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Fall 2012 - 62120 - PA383C - Policy Development

Issues & Opportunities in Local Government

Instructor(s): Eckhardt, Sarah
Unique Number: 62120
Day & Time: M 2:00 - 5:00 pm
Room: SRH 3.220
Waitlist Information:For LBJ Students: UT Waitlist Information
Course Overview

This course acquaints students with how public policy develops and is adopted in the American governmental system. It is normally taken during the first year. The course helps students understand the different settings in which policy develops and the factors that influence its development. Each section of the course uses different substantive policy concerns such as social security, school desegregation, resource and environmental regulation, and national health programs to explore how individuals and institutions initiate and/or give legitimacy to public policy, including the executive and legislative branches, the courts, interest groups, and individual citizens. The course also covers the dynamics of the policy process by focusing on the roles of and relationships among various levels of government and the concepts and models used to describe these aspects of policy development. The role of ideas, concepts, and formal methods of analysis in policy development is discussed. Reading assignments and class discussion focus on case studies, legislative hearings, policy-issue briefs, court decisions, and theoretical works which highlight and explain the development of particular public policies.

Section Description

Those in local government struggle daily with fractured and decentralized forms set in place to maintain local control and preferences. “Local” has taken on a new meaning in a state where most of the population, however diverse, has moved into an urban band stretching from North of Dallas to Laredo. At the urbanized local level, governing requires collaboration between multiple local jurisdictions with separate but overlapping constituencies, taxing authorities, legal mandates and policy trajectories. Governing well requires an understanding of multiple interests and collaborative strategies to advance them.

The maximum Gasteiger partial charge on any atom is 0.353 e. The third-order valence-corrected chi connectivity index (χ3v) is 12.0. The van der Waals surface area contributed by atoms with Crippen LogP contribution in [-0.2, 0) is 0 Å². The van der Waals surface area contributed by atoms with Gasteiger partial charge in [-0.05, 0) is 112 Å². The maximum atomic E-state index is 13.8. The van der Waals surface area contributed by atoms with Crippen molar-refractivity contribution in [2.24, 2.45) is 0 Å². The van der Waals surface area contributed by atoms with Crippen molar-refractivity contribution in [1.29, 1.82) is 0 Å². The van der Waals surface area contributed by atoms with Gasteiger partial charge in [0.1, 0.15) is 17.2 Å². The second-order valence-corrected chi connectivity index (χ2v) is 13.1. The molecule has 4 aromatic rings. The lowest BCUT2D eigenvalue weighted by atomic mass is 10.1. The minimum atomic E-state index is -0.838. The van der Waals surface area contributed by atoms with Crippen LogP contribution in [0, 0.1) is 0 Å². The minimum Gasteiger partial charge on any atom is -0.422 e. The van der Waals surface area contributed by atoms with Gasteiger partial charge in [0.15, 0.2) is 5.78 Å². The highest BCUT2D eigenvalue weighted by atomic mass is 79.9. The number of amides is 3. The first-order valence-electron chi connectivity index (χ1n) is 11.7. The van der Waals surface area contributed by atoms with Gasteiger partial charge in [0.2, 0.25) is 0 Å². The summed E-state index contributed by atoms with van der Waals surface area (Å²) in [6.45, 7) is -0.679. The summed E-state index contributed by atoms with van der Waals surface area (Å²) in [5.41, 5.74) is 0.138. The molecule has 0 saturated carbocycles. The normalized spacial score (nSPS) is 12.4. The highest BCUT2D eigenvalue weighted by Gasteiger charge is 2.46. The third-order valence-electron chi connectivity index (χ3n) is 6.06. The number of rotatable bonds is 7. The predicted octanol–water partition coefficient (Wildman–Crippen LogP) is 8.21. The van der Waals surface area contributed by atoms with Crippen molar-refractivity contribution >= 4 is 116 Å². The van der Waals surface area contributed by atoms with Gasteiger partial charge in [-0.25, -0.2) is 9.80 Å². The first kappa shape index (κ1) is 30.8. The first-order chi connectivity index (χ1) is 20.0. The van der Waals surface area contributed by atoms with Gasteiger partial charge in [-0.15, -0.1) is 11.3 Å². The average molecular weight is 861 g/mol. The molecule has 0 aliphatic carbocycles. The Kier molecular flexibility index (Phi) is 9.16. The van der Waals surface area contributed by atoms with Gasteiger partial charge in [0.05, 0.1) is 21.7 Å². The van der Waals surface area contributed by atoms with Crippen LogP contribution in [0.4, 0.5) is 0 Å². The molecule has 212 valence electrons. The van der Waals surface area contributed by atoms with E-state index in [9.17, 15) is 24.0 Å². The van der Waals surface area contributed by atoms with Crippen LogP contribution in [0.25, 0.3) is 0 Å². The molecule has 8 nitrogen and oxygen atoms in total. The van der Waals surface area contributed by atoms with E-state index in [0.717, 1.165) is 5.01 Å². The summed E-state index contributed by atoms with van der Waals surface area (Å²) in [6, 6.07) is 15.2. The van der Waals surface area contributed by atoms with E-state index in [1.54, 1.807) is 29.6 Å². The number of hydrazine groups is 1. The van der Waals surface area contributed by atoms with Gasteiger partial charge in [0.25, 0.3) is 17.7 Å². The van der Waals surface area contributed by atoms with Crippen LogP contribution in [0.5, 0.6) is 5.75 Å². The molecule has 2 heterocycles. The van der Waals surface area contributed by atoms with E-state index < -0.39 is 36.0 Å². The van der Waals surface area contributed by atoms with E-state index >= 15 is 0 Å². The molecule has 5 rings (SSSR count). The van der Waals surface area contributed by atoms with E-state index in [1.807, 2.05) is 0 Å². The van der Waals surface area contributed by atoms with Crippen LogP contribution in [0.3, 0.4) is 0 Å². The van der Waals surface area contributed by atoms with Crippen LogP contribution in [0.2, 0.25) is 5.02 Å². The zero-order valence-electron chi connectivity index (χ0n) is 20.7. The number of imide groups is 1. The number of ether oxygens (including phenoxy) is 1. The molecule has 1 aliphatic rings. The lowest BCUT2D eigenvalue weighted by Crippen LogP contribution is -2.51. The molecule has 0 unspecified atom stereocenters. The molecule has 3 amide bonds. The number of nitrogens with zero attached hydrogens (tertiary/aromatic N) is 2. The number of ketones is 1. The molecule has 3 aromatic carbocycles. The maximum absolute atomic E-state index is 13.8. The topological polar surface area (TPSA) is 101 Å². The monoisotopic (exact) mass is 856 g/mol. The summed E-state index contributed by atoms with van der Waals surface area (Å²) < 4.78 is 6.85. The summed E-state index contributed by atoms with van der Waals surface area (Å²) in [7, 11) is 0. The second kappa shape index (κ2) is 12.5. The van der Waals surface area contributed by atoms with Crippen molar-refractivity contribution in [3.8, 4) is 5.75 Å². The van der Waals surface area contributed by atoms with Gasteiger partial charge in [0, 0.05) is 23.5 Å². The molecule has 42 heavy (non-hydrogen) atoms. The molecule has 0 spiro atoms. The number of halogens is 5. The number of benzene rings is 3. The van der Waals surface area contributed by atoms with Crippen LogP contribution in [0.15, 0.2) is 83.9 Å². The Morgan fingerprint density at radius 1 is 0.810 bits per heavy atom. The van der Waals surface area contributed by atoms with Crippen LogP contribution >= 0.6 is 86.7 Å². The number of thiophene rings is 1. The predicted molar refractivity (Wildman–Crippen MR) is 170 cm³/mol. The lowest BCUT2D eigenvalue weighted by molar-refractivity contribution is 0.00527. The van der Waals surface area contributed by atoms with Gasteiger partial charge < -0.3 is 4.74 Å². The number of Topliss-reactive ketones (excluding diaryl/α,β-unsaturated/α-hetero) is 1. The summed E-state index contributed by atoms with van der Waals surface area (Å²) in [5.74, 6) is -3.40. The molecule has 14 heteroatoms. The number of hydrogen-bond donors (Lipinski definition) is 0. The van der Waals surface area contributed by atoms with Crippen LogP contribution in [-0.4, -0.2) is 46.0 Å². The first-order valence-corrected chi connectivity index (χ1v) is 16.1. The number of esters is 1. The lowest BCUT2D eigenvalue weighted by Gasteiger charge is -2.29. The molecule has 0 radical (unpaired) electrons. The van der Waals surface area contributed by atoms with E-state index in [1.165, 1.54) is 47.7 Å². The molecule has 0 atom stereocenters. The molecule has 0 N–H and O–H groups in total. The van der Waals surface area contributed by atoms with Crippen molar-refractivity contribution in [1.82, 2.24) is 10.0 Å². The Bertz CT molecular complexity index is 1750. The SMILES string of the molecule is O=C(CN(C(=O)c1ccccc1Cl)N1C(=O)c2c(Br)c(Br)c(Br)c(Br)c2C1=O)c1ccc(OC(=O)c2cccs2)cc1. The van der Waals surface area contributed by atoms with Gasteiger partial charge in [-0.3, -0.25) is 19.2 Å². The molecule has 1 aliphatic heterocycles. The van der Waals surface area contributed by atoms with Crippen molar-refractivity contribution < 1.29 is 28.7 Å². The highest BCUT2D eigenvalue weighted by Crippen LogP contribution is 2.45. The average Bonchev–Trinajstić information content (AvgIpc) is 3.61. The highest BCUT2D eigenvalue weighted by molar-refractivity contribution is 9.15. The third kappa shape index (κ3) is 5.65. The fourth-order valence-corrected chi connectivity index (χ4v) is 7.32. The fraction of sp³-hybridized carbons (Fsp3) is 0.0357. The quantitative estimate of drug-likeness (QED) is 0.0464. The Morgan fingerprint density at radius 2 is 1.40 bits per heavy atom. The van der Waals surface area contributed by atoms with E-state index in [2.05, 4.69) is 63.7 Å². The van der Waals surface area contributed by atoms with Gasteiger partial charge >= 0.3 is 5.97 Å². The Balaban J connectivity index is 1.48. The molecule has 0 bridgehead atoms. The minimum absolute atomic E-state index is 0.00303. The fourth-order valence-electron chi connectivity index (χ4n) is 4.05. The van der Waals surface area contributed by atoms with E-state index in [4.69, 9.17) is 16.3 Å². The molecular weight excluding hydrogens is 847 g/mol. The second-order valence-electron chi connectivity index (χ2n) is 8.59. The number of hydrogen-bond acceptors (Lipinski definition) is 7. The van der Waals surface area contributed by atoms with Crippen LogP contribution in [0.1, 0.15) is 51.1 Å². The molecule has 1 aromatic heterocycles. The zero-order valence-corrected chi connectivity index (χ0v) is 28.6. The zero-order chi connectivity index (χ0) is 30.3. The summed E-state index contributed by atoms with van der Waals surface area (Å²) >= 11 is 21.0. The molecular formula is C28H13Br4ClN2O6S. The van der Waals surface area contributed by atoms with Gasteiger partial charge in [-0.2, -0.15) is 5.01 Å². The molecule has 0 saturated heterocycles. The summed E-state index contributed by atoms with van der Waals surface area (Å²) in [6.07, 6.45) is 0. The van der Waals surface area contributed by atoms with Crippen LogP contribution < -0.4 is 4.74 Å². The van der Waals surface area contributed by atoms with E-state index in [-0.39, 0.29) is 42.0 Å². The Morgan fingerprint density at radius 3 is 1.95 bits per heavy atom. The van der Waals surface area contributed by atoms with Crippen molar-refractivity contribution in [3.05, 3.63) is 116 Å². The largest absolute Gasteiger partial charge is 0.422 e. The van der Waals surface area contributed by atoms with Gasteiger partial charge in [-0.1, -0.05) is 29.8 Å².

The class will focus on current issues and opportunities in local government and analyses, processes, and strategies for achieving collaborative local governing. Study material will include class speakers, public hearing records, press coverage, and academic and legal writings. Issues of study will be selected from current local attempts at collaborative governing such as:

  • Emergency Services
  • Health and Human Services
  • Transportation Planning
  • Green Space Preservation
  • Water availability and distribution

Students will work both independently and in teams. Individual work product will include:

  • A Policy Brief and oral presentation outlining an issue and approach to addressing the issue
  • A Policy Analysis and oral presentation defining the issue, the legal, procedural and historical context of the issue, the competing interests, the relative merits of options for addressing the issue, and recommendations
  • An Advocacy Statement and oral presentation framing the issue and a preferred solution, championing the solution and addressing its detractors

Team work product will include:

  • Written and oral briefing in which the team assumes the roles of staffers briefing an elected body and its constituencies.
  • Written and oral presentation in which the team assumes the role of an interest group persuading an authority to take a preferred course of action.

Grades: No final exam will be administered. Grades will be determined through a combination of 1. Self assessment, 2. Peer assessment and 3. Instructor assessment. Grades will be determined based on:

  • Class Participation - 20%
  • Research, preparation and delivery of team assignments
  • Refining the charge – Policy Brief 10%
  • Work Session – Policy Analysis 20%
  • Public Hearing – Policy Advocacy 10%
  • Research, preparation and delivery of individual assignments
  • Policy Brief 10%
  • Policy Analysis 20%
  • Policy Advocacy 10%